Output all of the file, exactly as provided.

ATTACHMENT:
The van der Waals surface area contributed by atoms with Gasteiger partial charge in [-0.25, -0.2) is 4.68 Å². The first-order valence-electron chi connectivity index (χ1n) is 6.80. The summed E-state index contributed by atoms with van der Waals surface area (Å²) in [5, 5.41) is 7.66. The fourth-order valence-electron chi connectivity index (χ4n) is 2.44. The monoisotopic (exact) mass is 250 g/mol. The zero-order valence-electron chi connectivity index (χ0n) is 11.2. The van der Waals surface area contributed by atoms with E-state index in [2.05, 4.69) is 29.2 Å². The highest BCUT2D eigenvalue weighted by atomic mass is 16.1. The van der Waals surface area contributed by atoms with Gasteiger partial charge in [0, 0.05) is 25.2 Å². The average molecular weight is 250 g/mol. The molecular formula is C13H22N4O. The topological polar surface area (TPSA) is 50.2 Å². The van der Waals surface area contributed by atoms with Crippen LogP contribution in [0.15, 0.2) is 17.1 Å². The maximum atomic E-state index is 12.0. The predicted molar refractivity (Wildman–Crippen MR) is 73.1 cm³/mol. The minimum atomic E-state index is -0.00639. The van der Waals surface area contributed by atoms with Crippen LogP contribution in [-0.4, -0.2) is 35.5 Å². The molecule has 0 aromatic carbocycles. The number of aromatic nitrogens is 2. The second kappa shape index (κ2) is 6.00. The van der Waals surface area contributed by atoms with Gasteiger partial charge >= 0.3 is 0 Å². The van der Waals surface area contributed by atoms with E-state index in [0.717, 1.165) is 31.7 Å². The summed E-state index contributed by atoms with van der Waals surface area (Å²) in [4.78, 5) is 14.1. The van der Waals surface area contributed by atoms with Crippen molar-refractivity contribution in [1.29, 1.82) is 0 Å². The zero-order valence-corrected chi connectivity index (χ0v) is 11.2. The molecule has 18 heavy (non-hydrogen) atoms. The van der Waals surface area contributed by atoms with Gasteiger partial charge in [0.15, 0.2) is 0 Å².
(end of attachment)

The van der Waals surface area contributed by atoms with Gasteiger partial charge in [-0.25, -0.2) is 4.68 Å². The first-order valence-electron chi connectivity index (χ1n) is 6.80. The summed E-state index contributed by atoms with van der Waals surface area (Å²) in [5, 5.41) is 7.66. The fourth-order valence-electron chi connectivity index (χ4n) is 2.44. The monoisotopic (exact) mass is 250 g/mol. The zero-order valence-electron chi connectivity index (χ0n) is 11.2. The van der Waals surface area contributed by atoms with E-state index in [2.05, 4.69) is 29.2 Å². The highest BCUT2D eigenvalue weighted by atomic mass is 16.1. The van der Waals surface area contributed by atoms with Gasteiger partial charge in [0, 0.05) is 25.2 Å². The average molecular weight is 250 g/mol. The molecular formula is C13H22N4O. The topological polar surface area (TPSA) is 50.2 Å². The van der Waals surface area contributed by atoms with Crippen LogP contribution in [0.15, 0.2) is 17.1 Å². The maximum atomic E-state index is 12.0. The predicted molar refractivity (Wildman–Crippen MR) is 73.1 cm³/mol. The minimum atomic E-state index is -0.00639. The van der Waals surface area contributed by atoms with Crippen LogP contribution in [-0.4, -0.2) is 35.5 Å². The molecule has 0 aromatic carbocycles. The number of aromatic nitrogens is 2. The second kappa shape index (κ2) is 6.00. The van der Waals surface area contributed by atoms with Gasteiger partial charge >= 0.3 is 0 Å². The van der Waals surface area contributed by atoms with E-state index in [0.717, 1.165) is 31.7 Å². The summed E-state index contributed by atoms with van der Waals surface area (Å²) in [4.78, 5) is 14.1. The van der Waals surface area contributed by atoms with Crippen molar-refractivity contribution in [1.29, 1.82) is 0 Å². The zero-order valence-corrected chi connectivity index (χ0v) is 11.2. The molecule has 18 heavy (non-hydrogen) atoms. The van der Waals surface area contributed by atoms with Gasteiger partial charge in [0.15, 0.2) is 0 Å².